Maryland American Indian Sites and Experiences
The indigenous peoples who walked in the mountains, paddled rivers, hunted, fished and made their homes in Maryland also bestowed the names—like Patapsco, Wicomico and Chesapeake—that still mark today’s landscape. Walk in the woods, feel the spirit of the land and discover the history and thriving culture of the Nanticoke, Lumbee, Piscataway, Patuxent, Chicone and Pocomoke tribes. Modern Maryland American Indians are still living these traditions today—meet them at the events and sites listed below!
On the banks of the Nanticoke River, the Nanticoke Indians lived, hunted, and gathered food and materials from nature’s bounty. Imagine their alarm, intrigue and confusion when English explorer Captain John Smith sailed up the river in 1608 to explore and chart the territory. Exhibits inside the center depict this first interaction between the Nanticoke and European explorers and the lasting impacts to come.
Travel upriver to the replica family homestead built on the site of a prehistoric Chicone Indian village. Explore the authentically-constructed longhouse or the waddle-fenced native garden and work shelter. Outdoor exhibits and cultural presentations by the Pocomoke Indian Nation show how the native people once lived. Visit in April for the annual Chicone Village Day, which honors the culture of the Eastern Woodland Native People.
Experience pristine and placid waters while paddling the Nanticoke River as it meanders 64 miles from southern Delaware to the Tangier Sound in the Chesapeake Bay. Over 25 public launches allow you to customize your trip length. Native American tribes once used the river as a trade route and fishing ground. Scenery around the largely undeveloped river looks much like it did prior to English settlement. Spy one of the highest concentrations of bald eagles in the northeastern United States and tidal wetlands teeming with wild rice, cattail, waterfowl and largemouth bass.
Descendants of two Nanticoke ancestral villages formed the Nause-Waiwash Band of Indians. Meet some of the 250 people who are rehabilitating the Longhouse to serve as a community center and meeting house. Make an appointment if you want to take a tour.
Explore the Tockwogh tribe’s native roots along the banks of the Sassafras River and Turner’s Creek. The Knock’s Folly Visitor Center here houses exhibits highlighting the tribe and its interactions with English explorer Captain John Smith. Walk a trail for scenic Chesapeake views and a chance to see local wildlife.
See American Indian interactive exhibits and displays of artifacts and historic native attire. Learn about the history, culture, identity and experiences of American Indians with a focus on indigenous Maryland tribes and the Lumbee who moved to this area from North Carolina. A gift shop offers authentic items.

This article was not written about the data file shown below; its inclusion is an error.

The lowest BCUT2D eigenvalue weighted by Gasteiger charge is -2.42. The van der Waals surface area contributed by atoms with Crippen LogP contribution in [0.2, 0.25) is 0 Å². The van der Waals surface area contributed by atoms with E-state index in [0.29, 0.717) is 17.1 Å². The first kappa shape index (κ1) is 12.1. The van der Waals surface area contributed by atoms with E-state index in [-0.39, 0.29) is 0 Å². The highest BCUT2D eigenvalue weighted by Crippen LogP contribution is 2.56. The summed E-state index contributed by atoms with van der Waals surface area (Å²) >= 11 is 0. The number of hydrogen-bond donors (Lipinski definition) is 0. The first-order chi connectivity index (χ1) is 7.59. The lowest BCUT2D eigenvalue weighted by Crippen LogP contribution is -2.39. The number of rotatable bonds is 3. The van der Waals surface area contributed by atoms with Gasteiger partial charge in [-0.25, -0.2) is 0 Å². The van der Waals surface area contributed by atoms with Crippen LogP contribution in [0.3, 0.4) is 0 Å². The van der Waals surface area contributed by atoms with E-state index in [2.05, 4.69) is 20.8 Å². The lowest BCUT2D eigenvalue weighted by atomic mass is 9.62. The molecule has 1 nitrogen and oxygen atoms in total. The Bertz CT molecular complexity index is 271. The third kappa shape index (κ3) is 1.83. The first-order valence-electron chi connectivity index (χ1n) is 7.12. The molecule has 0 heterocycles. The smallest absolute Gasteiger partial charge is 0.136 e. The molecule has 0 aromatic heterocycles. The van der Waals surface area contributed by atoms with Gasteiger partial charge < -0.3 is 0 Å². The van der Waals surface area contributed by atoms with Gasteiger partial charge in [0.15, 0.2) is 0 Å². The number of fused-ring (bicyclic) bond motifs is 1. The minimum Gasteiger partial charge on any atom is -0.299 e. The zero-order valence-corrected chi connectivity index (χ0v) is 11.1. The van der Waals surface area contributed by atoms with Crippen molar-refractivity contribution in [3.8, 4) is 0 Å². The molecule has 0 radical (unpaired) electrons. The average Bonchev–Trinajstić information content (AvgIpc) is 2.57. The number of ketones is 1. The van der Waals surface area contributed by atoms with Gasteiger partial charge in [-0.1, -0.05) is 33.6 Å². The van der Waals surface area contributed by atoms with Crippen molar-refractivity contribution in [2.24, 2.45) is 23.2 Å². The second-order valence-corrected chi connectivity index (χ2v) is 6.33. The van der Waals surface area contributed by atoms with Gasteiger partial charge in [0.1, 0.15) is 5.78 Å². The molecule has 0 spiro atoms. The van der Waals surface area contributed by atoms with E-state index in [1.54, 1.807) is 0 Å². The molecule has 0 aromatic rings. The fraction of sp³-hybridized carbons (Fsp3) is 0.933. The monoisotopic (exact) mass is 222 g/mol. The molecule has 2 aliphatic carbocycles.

Add a stop in Washington, D.C. to your Maryland adventure. A visit to the Smithsonian’s National Museum of the American Indian will introduce you to the Native peoples of the Chesapeake Bay region through photographs, maps, ceremonial and everyday objects.
Discover the origins of America’s oldest sport, lacrosse, which is also Maryland’s official state team sport. The game originated with Eastern Woodland Indians, and the museum includes rare artwork and sculptures of Native Americans playing lacrosse as well as vintage equipment, uniforms, trophies and memorabilia.
Artifacts such as 1,000-year-old American Indian petroglyphs and stone and wood tools provide glimpses of early civilizations in the Susquehanna River Valley. Stunning murals, a log canoe and other objects are touchstones to Susquehannock Indian life.
The land that is Piscataway Park today has been and continues to be special for the Piscataway. The park’s Accokeek Creek Boardwalk Trail visits landscapes at the confluence of Piscataway Creek and the Potomac River, where English explorer Captain John Smith found a fenced village at Mockley Point in 1608. Archaeology revealed prehistoric horticultural hamlets and hunting sites nearby. Today, the area is significant for contemporary Piscataway peoples who use the Moyoane Sacred Site and burial ground for ceremonies. The park’s Accokeek Foundation features exhibits such as oral histories and a garden that demonstrates practices that reflect the transition of native peoples of the Potomac from hunter-gatherers to farmers and seed-savers.
Walk the Potomac River Trail for sweeping views from Mount Aventine and head to the water's edge to see the former sites of a Piscataway short-term encampment and base camp. Archaeological surveys proved over 8,000 years of continuous inhabitance at over 80 locations, including a site with numerous aboriginal artifacts.